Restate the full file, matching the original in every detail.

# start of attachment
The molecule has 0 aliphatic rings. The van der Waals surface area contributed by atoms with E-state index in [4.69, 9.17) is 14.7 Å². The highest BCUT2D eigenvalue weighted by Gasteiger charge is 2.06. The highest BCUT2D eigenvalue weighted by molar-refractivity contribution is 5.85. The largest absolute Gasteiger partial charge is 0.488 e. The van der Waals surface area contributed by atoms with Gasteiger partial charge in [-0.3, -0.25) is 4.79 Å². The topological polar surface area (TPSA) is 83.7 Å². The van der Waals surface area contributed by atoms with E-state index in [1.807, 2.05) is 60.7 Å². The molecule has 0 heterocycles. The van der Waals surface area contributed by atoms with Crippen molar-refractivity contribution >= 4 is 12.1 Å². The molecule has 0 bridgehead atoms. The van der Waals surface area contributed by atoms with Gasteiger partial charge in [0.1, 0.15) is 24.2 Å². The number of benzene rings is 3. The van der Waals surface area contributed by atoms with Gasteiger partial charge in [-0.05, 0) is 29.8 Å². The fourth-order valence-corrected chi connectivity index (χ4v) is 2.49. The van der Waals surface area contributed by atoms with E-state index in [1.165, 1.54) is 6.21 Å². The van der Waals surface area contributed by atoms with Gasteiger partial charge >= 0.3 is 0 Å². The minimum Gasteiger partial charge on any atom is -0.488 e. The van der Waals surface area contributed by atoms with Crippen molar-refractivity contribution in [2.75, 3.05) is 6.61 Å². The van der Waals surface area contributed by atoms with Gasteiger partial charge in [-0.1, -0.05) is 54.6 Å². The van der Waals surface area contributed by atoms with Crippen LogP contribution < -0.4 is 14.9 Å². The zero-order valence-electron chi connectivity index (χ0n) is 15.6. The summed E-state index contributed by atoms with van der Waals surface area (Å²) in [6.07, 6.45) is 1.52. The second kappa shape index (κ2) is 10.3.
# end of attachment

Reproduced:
The molecule has 0 aliphatic rings. The van der Waals surface area contributed by atoms with E-state index in [4.69, 9.17) is 14.7 Å². The highest BCUT2D eigenvalue weighted by Gasteiger charge is 2.06. The highest BCUT2D eigenvalue weighted by molar-refractivity contribution is 5.85. The largest absolute Gasteiger partial charge is 0.488 e. The van der Waals surface area contributed by atoms with Gasteiger partial charge in [-0.3, -0.25) is 4.79 Å². The topological polar surface area (TPSA) is 83.7 Å². The van der Waals surface area contributed by atoms with E-state index in [1.807, 2.05) is 60.7 Å². The molecule has 0 heterocycles. The van der Waals surface area contributed by atoms with Crippen molar-refractivity contribution >= 4 is 12.1 Å². The molecule has 0 bridgehead atoms. The van der Waals surface area contributed by atoms with Gasteiger partial charge in [0.1, 0.15) is 24.2 Å². The number of benzene rings is 3. The van der Waals surface area contributed by atoms with Gasteiger partial charge in [-0.05, 0) is 29.8 Å². The fourth-order valence-corrected chi connectivity index (χ4v) is 2.49. The van der Waals surface area contributed by atoms with E-state index in [1.165, 1.54) is 6.21 Å². The van der Waals surface area contributed by atoms with Gasteiger partial charge >= 0.3 is 0 Å². The minimum Gasteiger partial charge on any atom is -0.488 e. The van der Waals surface area contributed by atoms with Crippen molar-refractivity contribution in [2.75, 3.05) is 6.61 Å². The van der Waals surface area contributed by atoms with Gasteiger partial charge in [-0.1, -0.05) is 54.6 Å². The van der Waals surface area contributed by atoms with Crippen LogP contribution < -0.4 is 14.9 Å². The zero-order valence-electron chi connectivity index (χ0n) is 15.6. The summed E-state index contributed by atoms with van der Waals surface area (Å²) in [6.07, 6.45) is 1.52. The second kappa shape index (κ2) is 10.3.